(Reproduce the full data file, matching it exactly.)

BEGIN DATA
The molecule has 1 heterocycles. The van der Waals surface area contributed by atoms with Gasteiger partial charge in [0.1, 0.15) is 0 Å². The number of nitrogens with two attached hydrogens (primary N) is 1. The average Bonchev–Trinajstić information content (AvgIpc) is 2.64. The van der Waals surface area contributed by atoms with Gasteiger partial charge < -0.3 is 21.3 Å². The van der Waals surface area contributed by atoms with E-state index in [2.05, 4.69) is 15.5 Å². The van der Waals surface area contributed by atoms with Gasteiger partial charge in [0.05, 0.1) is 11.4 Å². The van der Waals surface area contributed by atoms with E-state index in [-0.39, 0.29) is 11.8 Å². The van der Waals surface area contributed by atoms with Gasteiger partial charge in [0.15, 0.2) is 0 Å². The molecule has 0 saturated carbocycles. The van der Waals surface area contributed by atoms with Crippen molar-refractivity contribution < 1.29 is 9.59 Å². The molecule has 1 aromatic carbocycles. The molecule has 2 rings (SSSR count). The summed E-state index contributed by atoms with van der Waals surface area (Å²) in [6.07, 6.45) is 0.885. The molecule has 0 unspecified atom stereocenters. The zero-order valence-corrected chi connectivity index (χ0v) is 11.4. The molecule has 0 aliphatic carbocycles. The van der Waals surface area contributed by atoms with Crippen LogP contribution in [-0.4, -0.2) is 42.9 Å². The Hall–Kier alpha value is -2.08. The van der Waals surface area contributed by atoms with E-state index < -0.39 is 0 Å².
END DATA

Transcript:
The molecule has 1 heterocycles. The van der Waals surface area contributed by atoms with Gasteiger partial charge in [0.1, 0.15) is 0 Å². The number of nitrogens with two attached hydrogens (primary N) is 1. The average Bonchev–Trinajstić information content (AvgIpc) is 2.64. The van der Waals surface area contributed by atoms with Gasteiger partial charge < -0.3 is 21.3 Å². The van der Waals surface area contributed by atoms with E-state index in [2.05, 4.69) is 15.5 Å². The van der Waals surface area contributed by atoms with Gasteiger partial charge in [0.05, 0.1) is 11.4 Å². The van der Waals surface area contributed by atoms with E-state index in [-0.39, 0.29) is 11.8 Å². The van der Waals surface area contributed by atoms with Gasteiger partial charge in [0.15, 0.2) is 0 Å². The molecule has 0 saturated carbocycles. The van der Waals surface area contributed by atoms with Crippen molar-refractivity contribution < 1.29 is 9.59 Å². The molecule has 1 aromatic carbocycles. The molecule has 2 rings (SSSR count). The summed E-state index contributed by atoms with van der Waals surface area (Å²) in [6.07, 6.45) is 0.885. The molecule has 0 unspecified atom stereocenters. The zero-order valence-corrected chi connectivity index (χ0v) is 11.4. The molecule has 0 aliphatic carbocycles. The van der Waals surface area contributed by atoms with Crippen LogP contribution in [-0.4, -0.2) is 42.9 Å². The Hall–Kier alpha value is -2.08. The van der Waals surface area contributed by atoms with E-state index < -0.39 is 0 Å².